What are banked curves / turns?


I’ve been researching curves and splines for a videogame project of mine.

I’m not 100% sure what it means to have a curve ‘banked’.

It seems to help vehicles with turns on curvy roads, but I don’t quite understand how exactly a curve is banked / what it means to bank a curve (visually) / how it helps with turns.

I have seen some formulas / math for it, but I’d like to understand the concept before exploring potential implementations.

In: Physics

It means the outside of the curve is raised up in elevation, putting that section of road at an angle to reduce the risk of sliding off due to the centrifugal forces involved when taking turns at high speeds.

It means that the surface of the road tilts to the side – down on the inside of the curve, and up on the outside. Imagine an airplane turning. When it turns left, the left wing drops, and the right wing goes up. A road can do exactly the same thing, and for the same reasons.

The old Brooklands racing circuit in England is a great example of one.

There are quite a few pictures on https://www.brooklandsmuseum.com/explore/exhibitions/race-track but if you do a search for “Brooklands track” you should see plenty, including some video clips.

EDIT: You can see the banking in action at https://www.youtube.com/watch?v=NORWAfl3ihU from 1938.

Think of a velodrome (cycling track). The corners are higher at the outside than the inside which helps guide the bikes around the bend. If bikes take flat turns too quickly, they’ll topple. If they don’t topple, they’d slide out. The banking basically gives them something to push off to prevent this. Same goes for cars, though they’re less likely to topple!

The reason for this is that things that are moving tend to keep moving in a straight line (Newton’s first law). Changing the way they’re moving requires force (Newton’s second law). This includes turning. So, when you turn the steering wheel in a car, you are trying to use friction between the road and the wheels to change the direction.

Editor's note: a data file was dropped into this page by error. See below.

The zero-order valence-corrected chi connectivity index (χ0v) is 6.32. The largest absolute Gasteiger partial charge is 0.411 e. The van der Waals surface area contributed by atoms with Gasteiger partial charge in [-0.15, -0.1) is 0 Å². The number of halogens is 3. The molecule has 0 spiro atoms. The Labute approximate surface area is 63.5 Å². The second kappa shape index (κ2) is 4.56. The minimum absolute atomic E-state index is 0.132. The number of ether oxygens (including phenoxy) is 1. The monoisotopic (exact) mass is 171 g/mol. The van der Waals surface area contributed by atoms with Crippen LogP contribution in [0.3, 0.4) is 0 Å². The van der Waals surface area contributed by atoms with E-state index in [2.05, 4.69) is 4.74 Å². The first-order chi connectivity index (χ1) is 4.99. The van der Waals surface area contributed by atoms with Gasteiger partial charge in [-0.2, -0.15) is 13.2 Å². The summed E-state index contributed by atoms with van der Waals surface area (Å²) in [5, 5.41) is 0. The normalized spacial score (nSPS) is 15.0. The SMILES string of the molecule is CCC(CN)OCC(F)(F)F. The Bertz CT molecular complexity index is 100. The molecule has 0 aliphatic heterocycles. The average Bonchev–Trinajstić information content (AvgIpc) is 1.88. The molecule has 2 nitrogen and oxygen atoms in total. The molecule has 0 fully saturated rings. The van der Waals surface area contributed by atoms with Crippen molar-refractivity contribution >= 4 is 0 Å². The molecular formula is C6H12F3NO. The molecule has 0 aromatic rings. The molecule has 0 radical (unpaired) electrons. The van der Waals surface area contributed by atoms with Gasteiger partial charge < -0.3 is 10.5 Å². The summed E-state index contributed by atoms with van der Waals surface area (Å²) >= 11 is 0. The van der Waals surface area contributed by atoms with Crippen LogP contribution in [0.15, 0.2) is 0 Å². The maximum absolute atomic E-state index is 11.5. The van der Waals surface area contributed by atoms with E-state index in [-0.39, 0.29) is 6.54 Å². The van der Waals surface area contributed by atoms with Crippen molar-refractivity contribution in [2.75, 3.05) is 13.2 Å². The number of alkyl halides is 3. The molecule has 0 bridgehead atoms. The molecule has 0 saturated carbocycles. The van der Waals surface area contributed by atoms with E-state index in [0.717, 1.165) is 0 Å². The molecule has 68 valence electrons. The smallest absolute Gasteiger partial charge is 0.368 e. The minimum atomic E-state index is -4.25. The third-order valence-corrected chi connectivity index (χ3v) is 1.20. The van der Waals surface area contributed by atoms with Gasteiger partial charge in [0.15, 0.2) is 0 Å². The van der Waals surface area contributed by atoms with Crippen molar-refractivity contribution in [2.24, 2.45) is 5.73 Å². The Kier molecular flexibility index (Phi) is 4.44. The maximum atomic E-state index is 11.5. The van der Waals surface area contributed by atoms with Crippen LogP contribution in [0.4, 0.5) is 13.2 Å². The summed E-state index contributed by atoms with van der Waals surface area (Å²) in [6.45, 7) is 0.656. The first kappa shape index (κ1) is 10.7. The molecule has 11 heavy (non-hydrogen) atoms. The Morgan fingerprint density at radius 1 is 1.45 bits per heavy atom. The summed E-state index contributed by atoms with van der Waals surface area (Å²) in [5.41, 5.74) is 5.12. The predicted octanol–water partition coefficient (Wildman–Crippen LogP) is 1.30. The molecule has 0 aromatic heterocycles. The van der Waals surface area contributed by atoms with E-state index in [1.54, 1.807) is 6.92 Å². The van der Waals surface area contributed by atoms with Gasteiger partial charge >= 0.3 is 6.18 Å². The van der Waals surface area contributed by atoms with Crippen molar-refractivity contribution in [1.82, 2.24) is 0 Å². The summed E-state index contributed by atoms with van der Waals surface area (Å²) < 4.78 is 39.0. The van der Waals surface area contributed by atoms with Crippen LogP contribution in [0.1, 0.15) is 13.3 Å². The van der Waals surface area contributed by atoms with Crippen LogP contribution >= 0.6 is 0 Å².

If the car is going too fast for the angle of the turn, the wheels don’t provide enough friction. This means the car will continue to go straight on, and fly off the track.

The banking redirects some of the force. Because you can’t go *through* the road, the surface of the road forces you around. There’s a balance between the momentum keeping you going forwards (or outwards) and gravity pulling you towards the middle.

The curve has a pitch, where the outside edge is a higher elevation than the inside edge. The normal force is the force of an object perpendicular to the ground. You can think of this as an arrow from the car’s center axis pointing down. Cars are very good at this. When that force and lateral forces diverge enough, and the tires lose traction, the car tends to fall off the road. This will happen most often in curves. I can personally attest to falling into a ditch on a flat curve at 30 mph (the speed limit) a day after it rained in my high school shitbox. It doesn’t take much. So by banking the curve, you close that angle of difference between the normal and lateral forces. That lateral force just points more down, so you get more down force in the curve. With an extreme bank, this can contribute significantly to traction. The turns on some NASCAR tracks are a lot higher than you might imagine, than you can appreciate on TV. For normal roads, there might be a bank of just a couple degrees to facilitate traction at the posted speed limit.